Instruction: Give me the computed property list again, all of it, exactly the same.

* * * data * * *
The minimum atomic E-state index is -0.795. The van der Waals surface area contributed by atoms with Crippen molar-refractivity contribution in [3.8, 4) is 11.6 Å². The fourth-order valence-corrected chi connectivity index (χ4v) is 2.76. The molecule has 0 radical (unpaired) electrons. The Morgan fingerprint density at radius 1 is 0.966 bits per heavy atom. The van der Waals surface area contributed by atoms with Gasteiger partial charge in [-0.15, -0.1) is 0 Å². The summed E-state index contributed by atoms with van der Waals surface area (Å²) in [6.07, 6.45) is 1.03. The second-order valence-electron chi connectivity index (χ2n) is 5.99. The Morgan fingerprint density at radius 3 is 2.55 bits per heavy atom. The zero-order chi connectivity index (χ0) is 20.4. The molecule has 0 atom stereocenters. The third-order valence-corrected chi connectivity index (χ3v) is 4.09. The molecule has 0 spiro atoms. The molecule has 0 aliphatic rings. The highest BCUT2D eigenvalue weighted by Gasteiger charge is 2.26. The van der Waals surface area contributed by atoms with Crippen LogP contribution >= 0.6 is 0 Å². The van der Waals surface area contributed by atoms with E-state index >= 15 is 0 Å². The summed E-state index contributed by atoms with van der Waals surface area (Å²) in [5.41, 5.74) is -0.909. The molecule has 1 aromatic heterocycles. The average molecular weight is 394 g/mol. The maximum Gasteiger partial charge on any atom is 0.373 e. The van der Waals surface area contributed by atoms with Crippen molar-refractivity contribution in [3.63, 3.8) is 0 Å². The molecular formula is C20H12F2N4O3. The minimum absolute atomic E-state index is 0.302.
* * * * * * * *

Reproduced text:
The minimum atomic E-state index is -0.795. The van der Waals surface area contributed by atoms with Crippen molar-refractivity contribution in [3.8, 4) is 11.6 Å². The fourth-order valence-corrected chi connectivity index (χ4v) is 2.76. The molecule has 0 radical (unpaired) electrons. The Morgan fingerprint density at radius 1 is 0.966 bits per heavy atom. The van der Waals surface area contributed by atoms with Gasteiger partial charge in [-0.15, -0.1) is 0 Å². The summed E-state index contributed by atoms with van der Waals surface area (Å²) in [6.07, 6.45) is 1.03. The second-order valence-electron chi connectivity index (χ2n) is 5.99. The Morgan fingerprint density at radius 3 is 2.55 bits per heavy atom. The zero-order chi connectivity index (χ0) is 20.4. The molecule has 0 atom stereocenters. The third-order valence-corrected chi connectivity index (χ3v) is 4.09. The molecule has 0 spiro atoms. The molecule has 0 aliphatic rings. The highest BCUT2D eigenvalue weighted by Gasteiger charge is 2.26. The van der Waals surface area contributed by atoms with Crippen LogP contribution >= 0.6 is 0 Å². The van der Waals surface area contributed by atoms with E-state index >= 15 is 0 Å². The summed E-state index contributed by atoms with van der Waals surface area (Å²) in [5.41, 5.74) is -0.909. The molecule has 1 aromatic heterocycles. The average molecular weight is 394 g/mol. The maximum Gasteiger partial charge on any atom is 0.373 e. The van der Waals surface area contributed by atoms with Crippen molar-refractivity contribution in [3.63, 3.8) is 0 Å². The molecular formula is C20H12F2N4O3. The minimum absolute atomic E-state index is 0.302.